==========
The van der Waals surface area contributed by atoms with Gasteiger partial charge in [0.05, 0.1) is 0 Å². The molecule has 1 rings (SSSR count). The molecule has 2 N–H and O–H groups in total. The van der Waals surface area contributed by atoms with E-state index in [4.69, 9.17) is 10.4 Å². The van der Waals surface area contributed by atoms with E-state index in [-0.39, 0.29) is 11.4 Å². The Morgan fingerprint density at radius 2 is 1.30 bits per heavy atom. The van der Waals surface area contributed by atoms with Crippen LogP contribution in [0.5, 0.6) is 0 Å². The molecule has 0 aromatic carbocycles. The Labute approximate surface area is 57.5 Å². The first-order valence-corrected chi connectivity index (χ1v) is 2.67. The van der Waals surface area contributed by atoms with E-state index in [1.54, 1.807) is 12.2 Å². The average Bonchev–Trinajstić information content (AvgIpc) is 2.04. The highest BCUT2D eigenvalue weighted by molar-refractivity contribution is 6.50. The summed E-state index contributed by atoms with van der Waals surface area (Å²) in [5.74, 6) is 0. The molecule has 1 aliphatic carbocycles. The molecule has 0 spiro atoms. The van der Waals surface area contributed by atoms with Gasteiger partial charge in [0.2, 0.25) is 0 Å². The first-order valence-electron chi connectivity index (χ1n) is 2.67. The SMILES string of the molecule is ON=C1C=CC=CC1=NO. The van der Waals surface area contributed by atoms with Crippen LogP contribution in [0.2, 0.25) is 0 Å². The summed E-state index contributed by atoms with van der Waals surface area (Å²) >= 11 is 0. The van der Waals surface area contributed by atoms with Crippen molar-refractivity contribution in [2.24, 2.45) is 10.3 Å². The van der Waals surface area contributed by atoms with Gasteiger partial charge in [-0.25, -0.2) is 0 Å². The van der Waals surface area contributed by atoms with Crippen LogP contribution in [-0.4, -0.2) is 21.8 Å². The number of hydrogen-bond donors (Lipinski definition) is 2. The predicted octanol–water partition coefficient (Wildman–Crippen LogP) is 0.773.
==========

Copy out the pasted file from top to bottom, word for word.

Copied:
The van der Waals surface area contributed by atoms with Gasteiger partial charge in [0.05, 0.1) is 0 Å². The molecule has 1 rings (SSSR count). The molecule has 2 N–H and O–H groups in total. The van der Waals surface area contributed by atoms with E-state index in [4.69, 9.17) is 10.4 Å². The van der Waals surface area contributed by atoms with E-state index in [-0.39, 0.29) is 11.4 Å². The Morgan fingerprint density at radius 2 is 1.30 bits per heavy atom. The van der Waals surface area contributed by atoms with Crippen LogP contribution in [0.5, 0.6) is 0 Å². The molecule has 0 aromatic carbocycles. The Labute approximate surface area is 57.5 Å². The first-order valence-corrected chi connectivity index (χ1v) is 2.67. The van der Waals surface area contributed by atoms with E-state index in [1.54, 1.807) is 12.2 Å². The average Bonchev–Trinajstić information content (AvgIpc) is 2.04. The highest BCUT2D eigenvalue weighted by molar-refractivity contribution is 6.50. The summed E-state index contributed by atoms with van der Waals surface area (Å²) in [5.74, 6) is 0. The molecule has 1 aliphatic carbocycles. The molecule has 0 spiro atoms. The van der Waals surface area contributed by atoms with Gasteiger partial charge in [0.2, 0.25) is 0 Å². The first-order valence-electron chi connectivity index (χ1n) is 2.67. The SMILES string of the molecule is ON=C1C=CC=CC1=NO. The van der Waals surface area contributed by atoms with Crippen LogP contribution in [0.2, 0.25) is 0 Å². The summed E-state index contributed by atoms with van der Waals surface area (Å²) >= 11 is 0. The van der Waals surface area contributed by atoms with Crippen molar-refractivity contribution in [2.24, 2.45) is 10.3 Å². The van der Waals surface area contributed by atoms with Gasteiger partial charge in [-0.25, -0.2) is 0 Å². The van der Waals surface area contributed by atoms with Crippen LogP contribution in [-0.4, -0.2) is 21.8 Å². The number of hydrogen-bond donors (Lipinski definition) is 2. The predicted octanol–water partition coefficient (Wildman–Crippen LogP) is 0.773.